Info Graphics Graphically Defined










Dona Wong is
an expert in conceptualizing and producing information graphics that are easily
understood by millions of demanding readers on a daily basis. Drawing on her
years of experience as a visual journalist for both The Wall Street Journal and The
New York Times,
she offers her insights on how to communicate with clear,
concise, and intelligent graphics in her new book, The Wall Street Journal Guide to Information Graphics, a critical
area of visual communications that impacts everyone.  Here she answers a few questions on the role of info graphics:

What is the most important element of an
information graphic?
The critical
issue is the balance of visual impact and data richness. A highly designed
graphic with insubstantial content will capture your attention, but end up as
eye candy and leave readers disappointed. A complex graphic chock-full of data,
unedited and not filtered, will be overwhelming and will fail to communicate
the intended message. Simply organizing and filtering the data merely produces
a table. But marrying that with the appropriate visual expression will bring
out the message in the most eloquent and efficient way.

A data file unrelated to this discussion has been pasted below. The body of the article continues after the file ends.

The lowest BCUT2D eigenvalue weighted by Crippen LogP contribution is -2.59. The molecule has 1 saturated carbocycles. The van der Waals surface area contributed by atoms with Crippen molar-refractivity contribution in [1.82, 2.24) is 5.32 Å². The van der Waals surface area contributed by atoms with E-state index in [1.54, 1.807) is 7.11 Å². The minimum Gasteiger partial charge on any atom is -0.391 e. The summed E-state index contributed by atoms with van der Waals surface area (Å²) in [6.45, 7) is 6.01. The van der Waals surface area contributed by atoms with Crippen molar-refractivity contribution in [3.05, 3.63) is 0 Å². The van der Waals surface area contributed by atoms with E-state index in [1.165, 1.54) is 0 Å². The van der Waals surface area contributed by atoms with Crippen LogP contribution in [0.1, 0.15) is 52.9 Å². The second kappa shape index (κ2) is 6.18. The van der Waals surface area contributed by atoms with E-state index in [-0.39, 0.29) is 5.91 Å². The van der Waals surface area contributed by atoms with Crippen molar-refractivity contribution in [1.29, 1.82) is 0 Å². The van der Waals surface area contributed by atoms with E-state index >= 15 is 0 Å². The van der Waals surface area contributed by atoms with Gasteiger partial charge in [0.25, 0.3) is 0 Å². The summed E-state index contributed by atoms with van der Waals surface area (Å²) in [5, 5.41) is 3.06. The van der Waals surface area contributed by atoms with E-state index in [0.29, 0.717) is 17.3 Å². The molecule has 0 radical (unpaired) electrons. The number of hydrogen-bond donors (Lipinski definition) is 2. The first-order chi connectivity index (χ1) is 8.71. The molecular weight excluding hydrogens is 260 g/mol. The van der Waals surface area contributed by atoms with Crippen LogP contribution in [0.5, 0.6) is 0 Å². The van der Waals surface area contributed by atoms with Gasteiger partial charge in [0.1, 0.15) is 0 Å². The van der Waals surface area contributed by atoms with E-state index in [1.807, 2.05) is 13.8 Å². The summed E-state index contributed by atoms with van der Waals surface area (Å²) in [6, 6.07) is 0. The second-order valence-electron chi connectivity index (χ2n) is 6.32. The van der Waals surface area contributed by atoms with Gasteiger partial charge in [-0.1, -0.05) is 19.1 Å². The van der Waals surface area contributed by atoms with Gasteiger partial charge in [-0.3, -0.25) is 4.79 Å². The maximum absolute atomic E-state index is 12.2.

How is there a universal information
language?
“Universal”
implies there is a standard so everyone uses the same convention. My issue is
no one has yet defined the basic grammar of information graphics. We learn how
to write starting from ABC and form words before we write an editorial. With
graphics, people install their software and start making graphics with zero
training. A pie chart with 15 slices or a bar chart without a zero baseline is
like a misspelled word in the headline. And yet people accept that kind of
mediocrity in their graphics presentations. My goal is to raise
everyone’s awareness and sensitize them to the best charting practices.
 
Can all information be communicated
visually?
Yes, all
information can be communicated visually, but not all words or data should be
replaced by visuals. A successful communicator uses the right combination of
graphics, photos, words, gestures, voice—you name it. All information graphics
have one common goal—to communicate the intended message. The challenge is how
to turn a massive amount of information into a compelling story. No program can
replace the human touch in this process.

 


 

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Daily Heller, Imprint: Print Magazine's Design Blog

About Steven Heller

Steven Heller is the co-chair of the SVA MFA Designer /Designer as Author + Entrepreneur program, writes frequently for Wired and Design Observer. He is also the author of over 170 books on design and visual culture. He received the 1999 AIGA Medal and is the 2011 recipient of the Smithsonian National Design Award.

3 thoughts on “Info Graphics Graphically Defined

  1. jmsgd

    This is fascinating. I love using, creating, and reading information graphics. I will definitely check out this book.